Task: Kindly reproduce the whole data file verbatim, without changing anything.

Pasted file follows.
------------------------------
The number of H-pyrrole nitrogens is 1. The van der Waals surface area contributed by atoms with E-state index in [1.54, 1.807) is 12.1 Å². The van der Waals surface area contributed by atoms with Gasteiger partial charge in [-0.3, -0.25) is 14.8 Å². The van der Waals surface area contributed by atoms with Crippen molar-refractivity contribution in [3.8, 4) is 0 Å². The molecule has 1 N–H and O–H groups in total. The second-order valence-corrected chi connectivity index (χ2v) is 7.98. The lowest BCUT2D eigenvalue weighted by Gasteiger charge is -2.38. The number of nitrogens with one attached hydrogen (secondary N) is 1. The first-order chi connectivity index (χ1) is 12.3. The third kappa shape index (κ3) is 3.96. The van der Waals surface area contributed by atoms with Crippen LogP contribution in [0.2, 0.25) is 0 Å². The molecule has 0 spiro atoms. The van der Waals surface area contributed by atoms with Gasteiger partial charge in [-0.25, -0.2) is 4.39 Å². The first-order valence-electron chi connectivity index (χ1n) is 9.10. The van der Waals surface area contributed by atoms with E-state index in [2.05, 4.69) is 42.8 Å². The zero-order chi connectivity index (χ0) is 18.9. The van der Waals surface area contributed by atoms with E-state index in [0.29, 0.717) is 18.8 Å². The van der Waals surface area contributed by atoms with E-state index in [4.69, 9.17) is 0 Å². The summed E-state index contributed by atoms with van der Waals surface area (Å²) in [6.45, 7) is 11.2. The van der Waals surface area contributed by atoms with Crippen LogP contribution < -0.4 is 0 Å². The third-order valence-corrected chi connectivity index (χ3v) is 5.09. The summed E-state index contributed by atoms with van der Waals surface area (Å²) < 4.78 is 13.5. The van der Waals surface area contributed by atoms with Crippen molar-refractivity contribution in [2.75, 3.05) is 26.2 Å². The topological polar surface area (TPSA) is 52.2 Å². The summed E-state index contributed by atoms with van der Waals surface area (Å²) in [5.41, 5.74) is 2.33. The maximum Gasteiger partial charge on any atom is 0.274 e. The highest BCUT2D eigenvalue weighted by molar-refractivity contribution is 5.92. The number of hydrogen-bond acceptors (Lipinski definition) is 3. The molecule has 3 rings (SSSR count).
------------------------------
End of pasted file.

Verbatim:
The number of H-pyrrole nitrogens is 1. The van der Waals surface area contributed by atoms with E-state index in [1.54, 1.807) is 12.1 Å². The van der Waals surface area contributed by atoms with Gasteiger partial charge in [-0.3, -0.25) is 14.8 Å². The van der Waals surface area contributed by atoms with Crippen molar-refractivity contribution in [3.8, 4) is 0 Å². The molecule has 1 N–H and O–H groups in total. The second-order valence-corrected chi connectivity index (χ2v) is 7.98. The lowest BCUT2D eigenvalue weighted by Gasteiger charge is -2.38. The number of nitrogens with one attached hydrogen (secondary N) is 1. The first-order chi connectivity index (χ1) is 12.3. The third kappa shape index (κ3) is 3.96. The van der Waals surface area contributed by atoms with Crippen LogP contribution in [0.2, 0.25) is 0 Å². The molecule has 0 spiro atoms. The van der Waals surface area contributed by atoms with Gasteiger partial charge in [-0.25, -0.2) is 4.39 Å². The first-order valence-electron chi connectivity index (χ1n) is 9.10. The van der Waals surface area contributed by atoms with E-state index in [2.05, 4.69) is 42.8 Å². The zero-order chi connectivity index (χ0) is 18.9. The van der Waals surface area contributed by atoms with E-state index in [0.29, 0.717) is 18.8 Å². The van der Waals surface area contributed by atoms with E-state index in [4.69, 9.17) is 0 Å². The summed E-state index contributed by atoms with van der Waals surface area (Å²) in [6.45, 7) is 11.2. The van der Waals surface area contributed by atoms with Crippen LogP contribution < -0.4 is 0 Å². The third-order valence-corrected chi connectivity index (χ3v) is 5.09. The summed E-state index contributed by atoms with van der Waals surface area (Å²) < 4.78 is 13.5. The van der Waals surface area contributed by atoms with Crippen molar-refractivity contribution in [2.75, 3.05) is 26.2 Å². The topological polar surface area (TPSA) is 52.2 Å². The summed E-state index contributed by atoms with van der Waals surface area (Å²) in [5.41, 5.74) is 2.33. The maximum Gasteiger partial charge on any atom is 0.274 e. The highest BCUT2D eigenvalue weighted by molar-refractivity contribution is 5.92. The number of hydrogen-bond acceptors (Lipinski definition) is 3. The molecule has 3 rings (SSSR count).